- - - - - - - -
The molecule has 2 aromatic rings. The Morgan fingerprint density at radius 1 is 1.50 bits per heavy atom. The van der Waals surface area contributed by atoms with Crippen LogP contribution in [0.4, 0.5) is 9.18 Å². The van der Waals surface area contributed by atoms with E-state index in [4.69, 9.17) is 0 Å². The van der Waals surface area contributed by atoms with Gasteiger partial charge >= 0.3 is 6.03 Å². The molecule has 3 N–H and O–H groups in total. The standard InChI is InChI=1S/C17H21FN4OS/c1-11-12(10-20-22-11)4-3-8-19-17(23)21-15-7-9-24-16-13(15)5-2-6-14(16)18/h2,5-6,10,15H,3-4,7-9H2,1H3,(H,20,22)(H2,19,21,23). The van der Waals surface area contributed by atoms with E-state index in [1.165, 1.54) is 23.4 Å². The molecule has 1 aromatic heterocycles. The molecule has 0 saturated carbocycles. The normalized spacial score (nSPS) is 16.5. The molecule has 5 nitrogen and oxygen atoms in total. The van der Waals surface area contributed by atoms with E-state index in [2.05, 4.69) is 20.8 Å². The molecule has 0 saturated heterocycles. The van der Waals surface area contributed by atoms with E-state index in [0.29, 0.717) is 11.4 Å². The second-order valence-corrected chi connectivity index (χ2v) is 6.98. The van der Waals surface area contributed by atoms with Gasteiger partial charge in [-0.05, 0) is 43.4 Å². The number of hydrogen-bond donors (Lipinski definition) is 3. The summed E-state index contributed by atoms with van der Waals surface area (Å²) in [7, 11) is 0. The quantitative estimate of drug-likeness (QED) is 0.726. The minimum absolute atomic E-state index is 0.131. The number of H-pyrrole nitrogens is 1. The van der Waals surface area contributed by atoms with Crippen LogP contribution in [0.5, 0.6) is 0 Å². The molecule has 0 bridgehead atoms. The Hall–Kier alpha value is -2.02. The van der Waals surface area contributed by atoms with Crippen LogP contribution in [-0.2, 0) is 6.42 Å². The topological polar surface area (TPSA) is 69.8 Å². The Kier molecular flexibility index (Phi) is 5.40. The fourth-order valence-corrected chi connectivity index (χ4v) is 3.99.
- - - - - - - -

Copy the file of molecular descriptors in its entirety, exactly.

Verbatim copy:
The molecule has 2 aromatic rings. The Morgan fingerprint density at radius 1 is 1.50 bits per heavy atom. The van der Waals surface area contributed by atoms with Crippen LogP contribution in [0.4, 0.5) is 9.18 Å². The van der Waals surface area contributed by atoms with E-state index in [4.69, 9.17) is 0 Å². The van der Waals surface area contributed by atoms with Gasteiger partial charge >= 0.3 is 6.03 Å². The molecule has 3 N–H and O–H groups in total. The standard InChI is InChI=1S/C17H21FN4OS/c1-11-12(10-20-22-11)4-3-8-19-17(23)21-15-7-9-24-16-13(15)5-2-6-14(16)18/h2,5-6,10,15H,3-4,7-9H2,1H3,(H,20,22)(H2,19,21,23). The van der Waals surface area contributed by atoms with E-state index in [1.165, 1.54) is 23.4 Å². The molecule has 1 aromatic heterocycles. The molecule has 0 saturated carbocycles. The normalized spacial score (nSPS) is 16.5. The molecule has 5 nitrogen and oxygen atoms in total. The van der Waals surface area contributed by atoms with E-state index in [2.05, 4.69) is 20.8 Å². The molecule has 0 saturated heterocycles. The van der Waals surface area contributed by atoms with E-state index in [0.29, 0.717) is 11.4 Å². The second-order valence-corrected chi connectivity index (χ2v) is 6.98. The van der Waals surface area contributed by atoms with Gasteiger partial charge in [-0.05, 0) is 43.4 Å². The number of hydrogen-bond donors (Lipinski definition) is 3. The summed E-state index contributed by atoms with van der Waals surface area (Å²) in [7, 11) is 0. The quantitative estimate of drug-likeness (QED) is 0.726. The minimum absolute atomic E-state index is 0.131. The number of H-pyrrole nitrogens is 1. The van der Waals surface area contributed by atoms with Crippen LogP contribution in [0.5, 0.6) is 0 Å². The molecule has 0 bridgehead atoms. The Hall–Kier alpha value is -2.02. The van der Waals surface area contributed by atoms with Crippen LogP contribution in [-0.2, 0) is 6.42 Å². The topological polar surface area (TPSA) is 69.8 Å². The Kier molecular flexibility index (Phi) is 5.40. The fourth-order valence-corrected chi connectivity index (χ4v) is 3.99.